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ALWAYS IN SEASON: Birds of open country face winter survival challenge

Last week's storm made conditions worse for wild birds -- not Blizzard Brett, but the ice that came earlier, while Brett was only a winter storm. Most birds are well adapted to wind and cold. It's snow that poses the greater threat. Especially sn...

Mike Jacobs
Mike Jacobs portrait for Always in Season column

Last week's storm made conditions worse for wild birds -- not Blizzard Brett, but the ice that came earlier, while Brett was only a winter storm.

Most birds are well adapted to wind and cold.

It's snow that poses the greater threat.

Especially snow that doesn't move around.

That kind of snow fell in advance of Monday's blizzard, and it has coated just about all open country.

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It's hard-packed.

The wind won't move it.

And wild birds can't.

These conclusions first occurred to me Monday afternoon. As the blizzard winds began to abate, a pair of birds appeared at our bird feeders.

Suezette noticed them first and knew they were unusual. She called my attention to them.

At first, I dismissed these visitors as redpolls and remarked that these would be the first of their species to show up at the feeders this winter.

But the birds seemed too large to be redpolls, and so I looked again.

The birds were snow buntings.

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Of course, this was a foolish mistake because snow buntings don't resemble redpolls very much.

But I forgave myself because redpolls are far more likely to show up at a bird feeder than are snow buntings.

Ordinarily, snow buntings are birds of open fields, the more barren the more likely the buntings. Often, they feed along country roads, sometimes in immense flocks.

But they seldom come to bird feeders. These are the first that I've seen at our feeders in 11 years living at our place, which is west of Gilby, N.D.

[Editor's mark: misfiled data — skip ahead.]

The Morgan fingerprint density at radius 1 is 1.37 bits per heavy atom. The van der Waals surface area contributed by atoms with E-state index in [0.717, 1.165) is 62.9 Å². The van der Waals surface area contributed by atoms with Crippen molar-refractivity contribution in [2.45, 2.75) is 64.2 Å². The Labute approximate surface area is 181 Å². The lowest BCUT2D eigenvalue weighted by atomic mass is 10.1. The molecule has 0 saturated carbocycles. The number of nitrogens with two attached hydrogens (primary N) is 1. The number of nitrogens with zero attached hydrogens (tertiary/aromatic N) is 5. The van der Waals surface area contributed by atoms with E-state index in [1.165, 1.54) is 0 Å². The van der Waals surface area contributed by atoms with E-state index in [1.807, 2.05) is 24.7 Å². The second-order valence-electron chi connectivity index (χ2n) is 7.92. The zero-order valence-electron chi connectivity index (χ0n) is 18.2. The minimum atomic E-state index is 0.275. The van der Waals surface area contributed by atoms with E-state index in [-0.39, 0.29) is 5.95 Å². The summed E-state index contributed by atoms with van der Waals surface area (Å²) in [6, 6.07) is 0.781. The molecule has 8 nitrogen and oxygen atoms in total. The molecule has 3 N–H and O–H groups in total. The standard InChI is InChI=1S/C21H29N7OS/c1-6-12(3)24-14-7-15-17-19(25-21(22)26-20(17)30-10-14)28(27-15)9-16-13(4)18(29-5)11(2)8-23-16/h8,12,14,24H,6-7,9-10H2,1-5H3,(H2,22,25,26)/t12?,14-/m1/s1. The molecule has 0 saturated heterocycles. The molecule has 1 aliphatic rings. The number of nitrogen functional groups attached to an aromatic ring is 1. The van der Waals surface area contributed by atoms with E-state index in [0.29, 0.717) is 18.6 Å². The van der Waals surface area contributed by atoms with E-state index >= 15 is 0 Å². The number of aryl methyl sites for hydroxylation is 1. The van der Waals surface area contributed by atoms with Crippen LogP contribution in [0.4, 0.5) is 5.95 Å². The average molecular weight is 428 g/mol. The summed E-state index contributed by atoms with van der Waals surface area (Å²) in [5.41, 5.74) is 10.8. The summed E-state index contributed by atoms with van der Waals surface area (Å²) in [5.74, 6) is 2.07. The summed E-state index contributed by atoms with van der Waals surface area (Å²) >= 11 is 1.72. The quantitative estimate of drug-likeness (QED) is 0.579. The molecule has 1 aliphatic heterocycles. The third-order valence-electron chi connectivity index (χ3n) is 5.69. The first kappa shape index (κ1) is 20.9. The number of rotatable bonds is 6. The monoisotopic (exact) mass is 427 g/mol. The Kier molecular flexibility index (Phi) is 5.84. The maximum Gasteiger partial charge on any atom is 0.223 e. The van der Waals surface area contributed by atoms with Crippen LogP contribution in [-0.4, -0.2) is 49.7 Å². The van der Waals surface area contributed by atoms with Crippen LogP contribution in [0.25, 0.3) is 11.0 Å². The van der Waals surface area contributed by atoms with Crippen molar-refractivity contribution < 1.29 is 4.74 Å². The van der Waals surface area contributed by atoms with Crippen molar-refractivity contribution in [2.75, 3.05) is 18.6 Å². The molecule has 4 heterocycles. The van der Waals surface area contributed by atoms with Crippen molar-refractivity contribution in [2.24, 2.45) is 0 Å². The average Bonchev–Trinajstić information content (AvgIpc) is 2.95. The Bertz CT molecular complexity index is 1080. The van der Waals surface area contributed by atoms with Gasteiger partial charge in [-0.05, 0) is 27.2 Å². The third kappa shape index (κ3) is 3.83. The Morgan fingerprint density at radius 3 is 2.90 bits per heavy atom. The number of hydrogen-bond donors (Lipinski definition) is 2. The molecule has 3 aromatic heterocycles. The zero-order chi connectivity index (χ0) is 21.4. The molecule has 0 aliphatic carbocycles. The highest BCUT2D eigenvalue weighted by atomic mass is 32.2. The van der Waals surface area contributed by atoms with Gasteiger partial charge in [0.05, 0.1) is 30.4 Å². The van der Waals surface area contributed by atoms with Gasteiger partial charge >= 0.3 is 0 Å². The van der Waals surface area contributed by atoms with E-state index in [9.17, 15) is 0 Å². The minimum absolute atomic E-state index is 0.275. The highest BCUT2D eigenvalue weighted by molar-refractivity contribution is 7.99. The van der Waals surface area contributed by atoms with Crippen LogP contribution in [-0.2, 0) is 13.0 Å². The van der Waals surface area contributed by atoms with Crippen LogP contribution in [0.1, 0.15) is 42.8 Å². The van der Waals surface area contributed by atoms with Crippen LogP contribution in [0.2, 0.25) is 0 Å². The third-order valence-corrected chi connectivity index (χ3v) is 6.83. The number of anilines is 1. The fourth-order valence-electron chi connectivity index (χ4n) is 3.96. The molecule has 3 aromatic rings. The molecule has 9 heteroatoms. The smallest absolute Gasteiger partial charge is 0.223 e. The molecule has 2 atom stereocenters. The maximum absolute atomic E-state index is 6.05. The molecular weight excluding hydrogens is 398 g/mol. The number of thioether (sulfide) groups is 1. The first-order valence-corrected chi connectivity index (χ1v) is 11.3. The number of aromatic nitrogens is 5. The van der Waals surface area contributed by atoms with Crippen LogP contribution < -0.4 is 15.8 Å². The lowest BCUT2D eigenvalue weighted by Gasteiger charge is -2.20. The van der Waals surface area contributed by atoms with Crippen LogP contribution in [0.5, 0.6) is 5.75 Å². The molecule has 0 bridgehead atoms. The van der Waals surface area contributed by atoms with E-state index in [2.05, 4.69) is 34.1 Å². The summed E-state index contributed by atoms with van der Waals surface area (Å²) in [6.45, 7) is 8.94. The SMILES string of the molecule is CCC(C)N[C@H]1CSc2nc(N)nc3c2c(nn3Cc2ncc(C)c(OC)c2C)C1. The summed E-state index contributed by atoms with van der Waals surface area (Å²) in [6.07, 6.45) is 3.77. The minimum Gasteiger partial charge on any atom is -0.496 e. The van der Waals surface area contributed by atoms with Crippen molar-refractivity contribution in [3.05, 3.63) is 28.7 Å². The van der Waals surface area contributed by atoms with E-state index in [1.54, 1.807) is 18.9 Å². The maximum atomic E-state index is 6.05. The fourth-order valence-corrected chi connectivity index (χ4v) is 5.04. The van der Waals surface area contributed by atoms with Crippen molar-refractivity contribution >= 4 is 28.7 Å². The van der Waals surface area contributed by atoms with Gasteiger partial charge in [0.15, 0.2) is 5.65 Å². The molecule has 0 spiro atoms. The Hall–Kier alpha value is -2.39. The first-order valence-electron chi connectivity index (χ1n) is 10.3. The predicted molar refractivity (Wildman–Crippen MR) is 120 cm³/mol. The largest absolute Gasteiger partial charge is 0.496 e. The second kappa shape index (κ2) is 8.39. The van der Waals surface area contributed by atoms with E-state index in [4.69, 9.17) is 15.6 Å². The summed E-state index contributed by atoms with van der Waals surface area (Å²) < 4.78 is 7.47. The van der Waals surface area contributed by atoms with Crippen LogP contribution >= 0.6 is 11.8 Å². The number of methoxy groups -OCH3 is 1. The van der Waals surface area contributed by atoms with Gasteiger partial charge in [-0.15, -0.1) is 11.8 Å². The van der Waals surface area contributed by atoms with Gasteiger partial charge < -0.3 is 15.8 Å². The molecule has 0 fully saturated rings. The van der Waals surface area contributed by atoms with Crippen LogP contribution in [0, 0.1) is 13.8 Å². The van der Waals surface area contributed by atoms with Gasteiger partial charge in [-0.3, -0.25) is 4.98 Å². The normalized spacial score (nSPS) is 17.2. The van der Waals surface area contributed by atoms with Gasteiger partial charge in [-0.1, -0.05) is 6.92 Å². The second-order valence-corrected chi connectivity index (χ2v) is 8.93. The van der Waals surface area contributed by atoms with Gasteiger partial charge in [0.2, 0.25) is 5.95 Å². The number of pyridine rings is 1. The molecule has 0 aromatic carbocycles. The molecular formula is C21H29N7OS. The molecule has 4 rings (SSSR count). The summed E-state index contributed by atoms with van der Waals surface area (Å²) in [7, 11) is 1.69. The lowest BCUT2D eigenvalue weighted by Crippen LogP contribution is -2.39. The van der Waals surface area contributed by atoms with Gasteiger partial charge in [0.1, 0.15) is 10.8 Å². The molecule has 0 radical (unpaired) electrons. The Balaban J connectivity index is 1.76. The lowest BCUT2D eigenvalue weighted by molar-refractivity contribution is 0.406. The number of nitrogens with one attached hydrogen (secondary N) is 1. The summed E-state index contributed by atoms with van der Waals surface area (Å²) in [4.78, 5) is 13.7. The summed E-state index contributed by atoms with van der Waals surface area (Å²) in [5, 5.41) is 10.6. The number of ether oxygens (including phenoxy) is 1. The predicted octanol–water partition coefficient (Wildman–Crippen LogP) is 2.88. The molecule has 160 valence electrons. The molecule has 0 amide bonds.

The buntings didn't eat sunflower seeds. Perhaps their beaks are ill-suited to cracking the seeds. They did spend some time picking up thistle seed that the goldfinches had spilled.

Mostly, however, they were attracted to weeds that we'd left unpulled at the end of the gardening year and to some ornamental grasses that we've planted.

These project above the snow.

The snow buntings harvested seeds in an interesting way, by jumping up and picking seeds from the stems.

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I haven't seen snow buntings in the yard since -- but of course, I'm not usually home on weekdays.

Snow buntings have been abundant along County Road 33, my usual route to work.

Another open country species has been especially numerous along the road, as well. Gray partridges are much more frequent than they've been most years.

Again, the likely explanation is the think, impenetrable snow cover. Partridges have come to road edges looking for seed to sustain them in the cold.

It occurs to me that this may explain the sudden appearance of snowy owls in our area. They're eating partridges, which must be easy prey because they stand out against the white snow.

Owls, like all predators, are opportunists. They go to where the hunting is easiest.

Snow cover presents another kind of threat to partridges. They burrow into the snow to protect themselves from cold and windy weather.

But of course, they can't do that when the snow is hard as concrete.

In most winters, the wind exposes at least some ground. Even after the big snow of Christmas Day, many fields were black.

This year, the wind won't scour the fields in quite that way. Instead, strong sunshine will be needed to bring a general thaw that will break the snow cover.

That's not too likely, at least for a while.

So, the partridges and snow buntings, and other wildlife species, too, likely face a difficult season.

Neither buntings nor partridges are in any way endangered, of course. Snow buntings may be the most abundant winter birds in the Red River Valley every winter.

Partridge populations are highly variable. As ground dwellers, partridges are vulnerable to a variety of calamities. Heavy snow is probably not the worst of them. Spring flooding likely has a greater impact on partridge populations because it destroys nests.

Mike Jacobs is publisher and editor of the Herald. This column about the natural world appears Sundays on the Northland Outdoors page.

Related Topics: ALWAYS IN SEASONMIKE JACOBS
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